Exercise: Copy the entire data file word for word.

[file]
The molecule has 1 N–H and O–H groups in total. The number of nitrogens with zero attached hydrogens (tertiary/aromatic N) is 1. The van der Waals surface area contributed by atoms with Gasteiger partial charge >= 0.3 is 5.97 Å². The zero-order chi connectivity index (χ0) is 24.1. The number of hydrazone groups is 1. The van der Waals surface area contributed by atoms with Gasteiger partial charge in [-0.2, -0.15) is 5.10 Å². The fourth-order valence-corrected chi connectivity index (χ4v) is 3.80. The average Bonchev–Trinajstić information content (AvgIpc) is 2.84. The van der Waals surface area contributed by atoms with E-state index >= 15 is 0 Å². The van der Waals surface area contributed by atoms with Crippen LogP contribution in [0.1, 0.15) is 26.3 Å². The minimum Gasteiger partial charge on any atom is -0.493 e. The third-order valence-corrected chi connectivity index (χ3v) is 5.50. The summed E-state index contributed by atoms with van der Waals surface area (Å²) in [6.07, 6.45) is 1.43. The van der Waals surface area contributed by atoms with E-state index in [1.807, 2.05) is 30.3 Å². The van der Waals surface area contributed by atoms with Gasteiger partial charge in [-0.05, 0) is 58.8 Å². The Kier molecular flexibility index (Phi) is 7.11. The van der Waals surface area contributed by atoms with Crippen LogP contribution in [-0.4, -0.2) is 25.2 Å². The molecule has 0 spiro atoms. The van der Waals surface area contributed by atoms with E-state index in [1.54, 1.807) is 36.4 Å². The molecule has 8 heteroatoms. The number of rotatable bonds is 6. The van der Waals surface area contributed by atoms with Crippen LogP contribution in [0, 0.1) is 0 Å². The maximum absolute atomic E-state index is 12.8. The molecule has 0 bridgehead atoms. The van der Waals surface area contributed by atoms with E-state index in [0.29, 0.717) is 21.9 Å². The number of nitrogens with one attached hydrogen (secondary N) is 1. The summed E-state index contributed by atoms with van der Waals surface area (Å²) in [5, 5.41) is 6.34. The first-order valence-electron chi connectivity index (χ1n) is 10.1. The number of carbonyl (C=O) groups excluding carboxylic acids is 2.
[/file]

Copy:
The molecule has 1 N–H and O–H groups in total. The number of nitrogens with zero attached hydrogens (tertiary/aromatic N) is 1. The van der Waals surface area contributed by atoms with Gasteiger partial charge >= 0.3 is 5.97 Å². The zero-order chi connectivity index (χ0) is 24.1. The number of hydrazone groups is 1. The van der Waals surface area contributed by atoms with Gasteiger partial charge in [-0.2, -0.15) is 5.10 Å². The fourth-order valence-corrected chi connectivity index (χ4v) is 3.80. The average Bonchev–Trinajstić information content (AvgIpc) is 2.84. The van der Waals surface area contributed by atoms with E-state index >= 15 is 0 Å². The van der Waals surface area contributed by atoms with Crippen LogP contribution in [0.1, 0.15) is 26.3 Å². The minimum Gasteiger partial charge on any atom is -0.493 e. The third-order valence-corrected chi connectivity index (χ3v) is 5.50. The summed E-state index contributed by atoms with van der Waals surface area (Å²) in [6.07, 6.45) is 1.43. The van der Waals surface area contributed by atoms with E-state index in [1.807, 2.05) is 30.3 Å². The van der Waals surface area contributed by atoms with Gasteiger partial charge in [-0.05, 0) is 58.8 Å². The Kier molecular flexibility index (Phi) is 7.11. The van der Waals surface area contributed by atoms with Crippen LogP contribution in [-0.4, -0.2) is 25.2 Å². The molecule has 0 spiro atoms. The van der Waals surface area contributed by atoms with E-state index in [1.54, 1.807) is 36.4 Å². The molecule has 8 heteroatoms. The number of rotatable bonds is 6. The van der Waals surface area contributed by atoms with Crippen LogP contribution in [0, 0.1) is 0 Å². The maximum absolute atomic E-state index is 12.8. The molecule has 0 bridgehead atoms. The van der Waals surface area contributed by atoms with E-state index in [0.29, 0.717) is 21.9 Å². The number of nitrogens with one attached hydrogen (secondary N) is 1. The summed E-state index contributed by atoms with van der Waals surface area (Å²) in [5, 5.41) is 6.34. The first-order valence-electron chi connectivity index (χ1n) is 10.1. The number of carbonyl (C=O) groups excluding carboxylic acids is 2.